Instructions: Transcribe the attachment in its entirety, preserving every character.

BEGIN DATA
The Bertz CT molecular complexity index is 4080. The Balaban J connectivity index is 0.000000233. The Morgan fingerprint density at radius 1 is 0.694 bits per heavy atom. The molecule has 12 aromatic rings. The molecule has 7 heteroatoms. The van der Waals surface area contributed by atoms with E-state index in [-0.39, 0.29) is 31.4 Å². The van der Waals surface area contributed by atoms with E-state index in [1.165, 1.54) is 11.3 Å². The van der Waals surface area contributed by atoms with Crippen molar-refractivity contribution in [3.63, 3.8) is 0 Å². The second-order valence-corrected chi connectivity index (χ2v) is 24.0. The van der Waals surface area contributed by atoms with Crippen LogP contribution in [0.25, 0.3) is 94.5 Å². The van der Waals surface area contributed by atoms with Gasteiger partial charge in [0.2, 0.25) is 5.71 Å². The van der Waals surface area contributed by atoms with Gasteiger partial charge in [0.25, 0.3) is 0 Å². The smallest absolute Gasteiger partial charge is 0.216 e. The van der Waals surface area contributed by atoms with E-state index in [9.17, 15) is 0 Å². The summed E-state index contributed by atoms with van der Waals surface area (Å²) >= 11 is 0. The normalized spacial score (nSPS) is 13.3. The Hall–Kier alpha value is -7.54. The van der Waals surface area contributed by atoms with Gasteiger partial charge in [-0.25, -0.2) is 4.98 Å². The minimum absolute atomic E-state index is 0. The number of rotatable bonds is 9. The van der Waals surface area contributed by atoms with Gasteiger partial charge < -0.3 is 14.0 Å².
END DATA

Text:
The Bertz CT molecular complexity index is 4080. The Balaban J connectivity index is 0.000000233. The Morgan fingerprint density at radius 1 is 0.694 bits per heavy atom. The molecule has 12 aromatic rings. The molecule has 7 heteroatoms. The van der Waals surface area contributed by atoms with E-state index in [-0.39, 0.29) is 31.4 Å². The van der Waals surface area contributed by atoms with E-state index in [1.165, 1.54) is 11.3 Å². The van der Waals surface area contributed by atoms with Crippen molar-refractivity contribution in [3.63, 3.8) is 0 Å². The second-order valence-corrected chi connectivity index (χ2v) is 24.0. The van der Waals surface area contributed by atoms with Crippen LogP contribution in [0.25, 0.3) is 94.5 Å². The van der Waals surface area contributed by atoms with Gasteiger partial charge in [0.2, 0.25) is 5.71 Å². The van der Waals surface area contributed by atoms with Gasteiger partial charge in [0.25, 0.3) is 0 Å². The smallest absolute Gasteiger partial charge is 0.216 e. The van der Waals surface area contributed by atoms with E-state index in [9.17, 15) is 0 Å². The summed E-state index contributed by atoms with van der Waals surface area (Å²) >= 11 is 0. The normalized spacial score (nSPS) is 13.3. The Hall–Kier alpha value is -7.54. The van der Waals surface area contributed by atoms with Gasteiger partial charge in [-0.25, -0.2) is 4.98 Å². The minimum absolute atomic E-state index is 0. The number of rotatable bonds is 9. The van der Waals surface area contributed by atoms with Gasteiger partial charge < -0.3 is 14.0 Å².